"This massive 36-film series...casts an especially wide and eclectic net." —Los Angeles Times
"Universal Studios digitally restores 13 classic movies, including The Sting, Jaws, Dracula and Frankenstein, as part of its 100th birthday celebration." —Los Angeles Times
The Universal Film Manufacturing Company incorporated on April 30, 1912, the result of a merger between a number of independent companies that had been battling Thomas Edison’s Motion Picture Patents Trust. Universal would go on to become the oldest continuously operating film producer and distributor in the United States. In an industry defined by change, Universal’s spinning globe logo has remained, along with its back lot, and tour, in Universal City, California.
From its beginning under Carl Laemmle, there existed a tension between Universal’s need to produce low-budget “programmers” and the “major minor’s” desire to compete alongside better-capitalized studios—with their national theater chains—on the level of big-budget A pictures. Ironically, while several of Universal’s early “prestige” titles are beloved classics today, including All Quiet on the Western Front (1930), it remains the B pictures, including its iconic 1930s horror cycle (Frankenstein, Dracula, The Mummy) that epitomize its contribution to film art and commerce.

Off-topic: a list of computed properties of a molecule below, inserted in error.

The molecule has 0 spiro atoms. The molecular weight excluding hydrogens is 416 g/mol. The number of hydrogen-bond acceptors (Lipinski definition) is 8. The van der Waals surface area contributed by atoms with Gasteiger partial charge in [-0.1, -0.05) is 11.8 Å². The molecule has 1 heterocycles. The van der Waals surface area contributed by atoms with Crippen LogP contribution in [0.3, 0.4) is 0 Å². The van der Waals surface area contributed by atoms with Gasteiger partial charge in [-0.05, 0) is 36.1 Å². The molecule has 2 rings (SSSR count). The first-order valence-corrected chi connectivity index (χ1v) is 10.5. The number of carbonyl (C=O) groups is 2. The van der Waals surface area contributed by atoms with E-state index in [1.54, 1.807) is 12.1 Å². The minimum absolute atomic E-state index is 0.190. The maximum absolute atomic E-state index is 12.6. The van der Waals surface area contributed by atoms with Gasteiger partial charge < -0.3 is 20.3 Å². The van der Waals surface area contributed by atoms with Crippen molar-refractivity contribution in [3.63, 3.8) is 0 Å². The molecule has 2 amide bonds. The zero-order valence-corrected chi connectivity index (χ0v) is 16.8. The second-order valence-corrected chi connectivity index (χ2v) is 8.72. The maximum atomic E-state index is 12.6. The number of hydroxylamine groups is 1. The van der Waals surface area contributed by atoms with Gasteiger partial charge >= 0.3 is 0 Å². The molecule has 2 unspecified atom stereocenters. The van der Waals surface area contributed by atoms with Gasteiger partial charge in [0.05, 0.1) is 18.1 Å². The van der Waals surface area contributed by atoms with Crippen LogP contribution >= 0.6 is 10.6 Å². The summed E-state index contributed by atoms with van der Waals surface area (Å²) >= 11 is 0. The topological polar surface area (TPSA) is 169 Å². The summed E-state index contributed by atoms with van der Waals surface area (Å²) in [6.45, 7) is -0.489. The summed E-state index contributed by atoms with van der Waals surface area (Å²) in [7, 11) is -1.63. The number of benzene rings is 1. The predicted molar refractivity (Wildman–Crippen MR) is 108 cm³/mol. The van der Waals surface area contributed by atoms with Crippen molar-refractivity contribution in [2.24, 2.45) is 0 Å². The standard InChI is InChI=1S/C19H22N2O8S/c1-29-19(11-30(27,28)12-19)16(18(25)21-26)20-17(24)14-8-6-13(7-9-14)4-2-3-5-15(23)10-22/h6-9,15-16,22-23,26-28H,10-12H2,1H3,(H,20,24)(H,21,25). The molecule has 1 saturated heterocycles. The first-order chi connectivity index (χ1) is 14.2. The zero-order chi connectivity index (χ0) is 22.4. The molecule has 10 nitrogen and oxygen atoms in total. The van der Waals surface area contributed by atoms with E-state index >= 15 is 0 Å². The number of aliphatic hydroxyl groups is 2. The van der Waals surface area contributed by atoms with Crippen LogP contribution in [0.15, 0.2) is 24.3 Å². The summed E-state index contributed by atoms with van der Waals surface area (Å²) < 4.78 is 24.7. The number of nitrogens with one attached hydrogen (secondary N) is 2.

This irony informs Universal’s post-war emergence as a global entertainment power. After anti-trust actions leveled the playing field in the 1940s, Universal moved into the A-list with superlative mass entertainment that ennobled populist genres, including melodramas (Magnificent Obsession), sex farces (Pillow Talk) and homespun comedies (Francis). Universal also innovated new industry practices, pioneering the “percentage deal” and embracing television production.
It changed the game again with Jaws (1975), which established the “blockbuster” formula that still dominates the industry today. Throughout its history, Universal has translated economic necessity into a uniquely American challenge to the distinctions between prestigious and popular entertainment. The Archive is pleased to celebrate Universal Pictures’ hundred-year legacy.